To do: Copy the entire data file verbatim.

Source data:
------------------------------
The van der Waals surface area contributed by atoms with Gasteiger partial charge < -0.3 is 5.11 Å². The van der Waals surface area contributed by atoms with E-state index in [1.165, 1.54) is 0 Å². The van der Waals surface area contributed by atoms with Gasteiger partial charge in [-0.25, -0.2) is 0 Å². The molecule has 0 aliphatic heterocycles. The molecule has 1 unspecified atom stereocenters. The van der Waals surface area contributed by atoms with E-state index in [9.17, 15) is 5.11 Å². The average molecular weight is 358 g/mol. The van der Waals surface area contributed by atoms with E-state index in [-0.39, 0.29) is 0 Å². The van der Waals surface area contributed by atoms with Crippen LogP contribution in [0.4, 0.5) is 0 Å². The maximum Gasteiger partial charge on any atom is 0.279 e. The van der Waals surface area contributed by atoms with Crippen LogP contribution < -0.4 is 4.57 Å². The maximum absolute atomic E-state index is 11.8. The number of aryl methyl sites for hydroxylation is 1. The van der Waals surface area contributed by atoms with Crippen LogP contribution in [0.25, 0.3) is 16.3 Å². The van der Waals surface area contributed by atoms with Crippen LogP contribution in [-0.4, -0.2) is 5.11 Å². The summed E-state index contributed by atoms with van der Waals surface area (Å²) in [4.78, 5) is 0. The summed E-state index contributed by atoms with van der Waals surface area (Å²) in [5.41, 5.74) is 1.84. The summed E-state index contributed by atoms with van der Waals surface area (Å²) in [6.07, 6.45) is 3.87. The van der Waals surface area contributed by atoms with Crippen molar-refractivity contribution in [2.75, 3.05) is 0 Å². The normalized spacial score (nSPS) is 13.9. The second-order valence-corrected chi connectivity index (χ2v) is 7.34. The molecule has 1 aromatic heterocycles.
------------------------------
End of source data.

The van der Waals surface area contributed by atoms with Gasteiger partial charge < -0.3 is 5.11 Å². The van der Waals surface area contributed by atoms with E-state index in [1.165, 1.54) is 0 Å². The van der Waals surface area contributed by atoms with Gasteiger partial charge in [-0.25, -0.2) is 0 Å². The molecule has 0 aliphatic heterocycles. The molecule has 1 unspecified atom stereocenters. The van der Waals surface area contributed by atoms with E-state index in [9.17, 15) is 5.11 Å². The average molecular weight is 358 g/mol. The van der Waals surface area contributed by atoms with E-state index in [-0.39, 0.29) is 0 Å². The van der Waals surface area contributed by atoms with Crippen LogP contribution in [0.4, 0.5) is 0 Å². The maximum Gasteiger partial charge on any atom is 0.279 e. The van der Waals surface area contributed by atoms with Crippen LogP contribution < -0.4 is 4.57 Å². The maximum absolute atomic E-state index is 11.8. The number of aryl methyl sites for hydroxylation is 1. The van der Waals surface area contributed by atoms with Crippen LogP contribution in [0.25, 0.3) is 16.3 Å². The van der Waals surface area contributed by atoms with Crippen LogP contribution in [-0.4, -0.2) is 5.11 Å². The summed E-state index contributed by atoms with van der Waals surface area (Å²) in [4.78, 5) is 0. The summed E-state index contributed by atoms with van der Waals surface area (Å²) in [5.41, 5.74) is 1.84. The summed E-state index contributed by atoms with van der Waals surface area (Å²) in [6.07, 6.45) is 3.87. The van der Waals surface area contributed by atoms with Crippen molar-refractivity contribution in [2.75, 3.05) is 0 Å². The normalized spacial score (nSPS) is 13.9. The second-order valence-corrected chi connectivity index (χ2v) is 7.34. The molecule has 1 aromatic heterocycles.